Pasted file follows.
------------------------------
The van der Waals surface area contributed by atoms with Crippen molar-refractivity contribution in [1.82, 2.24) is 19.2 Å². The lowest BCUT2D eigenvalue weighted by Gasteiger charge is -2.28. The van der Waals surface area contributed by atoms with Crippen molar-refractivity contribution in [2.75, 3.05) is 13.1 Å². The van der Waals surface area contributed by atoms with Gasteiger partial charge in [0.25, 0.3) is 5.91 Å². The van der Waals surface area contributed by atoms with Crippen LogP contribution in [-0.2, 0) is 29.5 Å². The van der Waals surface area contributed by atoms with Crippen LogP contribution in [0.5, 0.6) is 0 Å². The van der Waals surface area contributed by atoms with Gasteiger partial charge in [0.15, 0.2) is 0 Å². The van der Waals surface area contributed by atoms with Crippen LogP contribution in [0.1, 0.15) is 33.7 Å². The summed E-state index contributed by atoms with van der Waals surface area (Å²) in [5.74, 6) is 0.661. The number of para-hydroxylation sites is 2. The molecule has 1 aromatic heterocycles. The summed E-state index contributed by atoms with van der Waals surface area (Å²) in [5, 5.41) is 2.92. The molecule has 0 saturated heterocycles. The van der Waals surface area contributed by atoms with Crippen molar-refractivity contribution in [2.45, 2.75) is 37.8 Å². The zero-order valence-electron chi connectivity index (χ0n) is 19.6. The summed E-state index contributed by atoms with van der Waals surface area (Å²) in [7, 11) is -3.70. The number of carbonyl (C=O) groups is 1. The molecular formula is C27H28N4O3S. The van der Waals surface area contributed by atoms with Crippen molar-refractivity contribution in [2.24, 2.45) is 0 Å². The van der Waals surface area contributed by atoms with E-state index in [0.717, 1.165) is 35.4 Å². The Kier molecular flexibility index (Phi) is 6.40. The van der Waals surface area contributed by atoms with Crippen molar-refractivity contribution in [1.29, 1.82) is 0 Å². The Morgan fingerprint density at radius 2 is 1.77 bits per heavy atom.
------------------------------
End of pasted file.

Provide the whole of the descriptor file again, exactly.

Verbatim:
The van der Waals surface area contributed by atoms with Crippen molar-refractivity contribution in [1.82, 2.24) is 19.2 Å². The lowest BCUT2D eigenvalue weighted by Gasteiger charge is -2.28. The van der Waals surface area contributed by atoms with Crippen molar-refractivity contribution in [2.75, 3.05) is 13.1 Å². The van der Waals surface area contributed by atoms with Gasteiger partial charge in [0.25, 0.3) is 5.91 Å². The van der Waals surface area contributed by atoms with Crippen LogP contribution in [-0.2, 0) is 29.5 Å². The van der Waals surface area contributed by atoms with Crippen LogP contribution in [0.5, 0.6) is 0 Å². The van der Waals surface area contributed by atoms with Gasteiger partial charge in [0.15, 0.2) is 0 Å². The van der Waals surface area contributed by atoms with Crippen LogP contribution in [0.1, 0.15) is 33.7 Å². The summed E-state index contributed by atoms with van der Waals surface area (Å²) in [5.74, 6) is 0.661. The number of para-hydroxylation sites is 2. The molecule has 1 aromatic heterocycles. The summed E-state index contributed by atoms with van der Waals surface area (Å²) in [5, 5.41) is 2.92. The molecule has 0 saturated heterocycles. The van der Waals surface area contributed by atoms with Crippen molar-refractivity contribution in [2.45, 2.75) is 37.8 Å². The zero-order valence-electron chi connectivity index (χ0n) is 19.6. The summed E-state index contributed by atoms with van der Waals surface area (Å²) in [7, 11) is -3.70. The number of carbonyl (C=O) groups is 1. The molecular formula is C27H28N4O3S. The van der Waals surface area contributed by atoms with Crippen molar-refractivity contribution in [2.24, 2.45) is 0 Å². The van der Waals surface area contributed by atoms with E-state index in [0.717, 1.165) is 35.4 Å². The Kier molecular flexibility index (Phi) is 6.40. The van der Waals surface area contributed by atoms with Crippen molar-refractivity contribution in [1.29, 1.82) is 0 Å². The Morgan fingerprint density at radius 2 is 1.77 bits per heavy atom.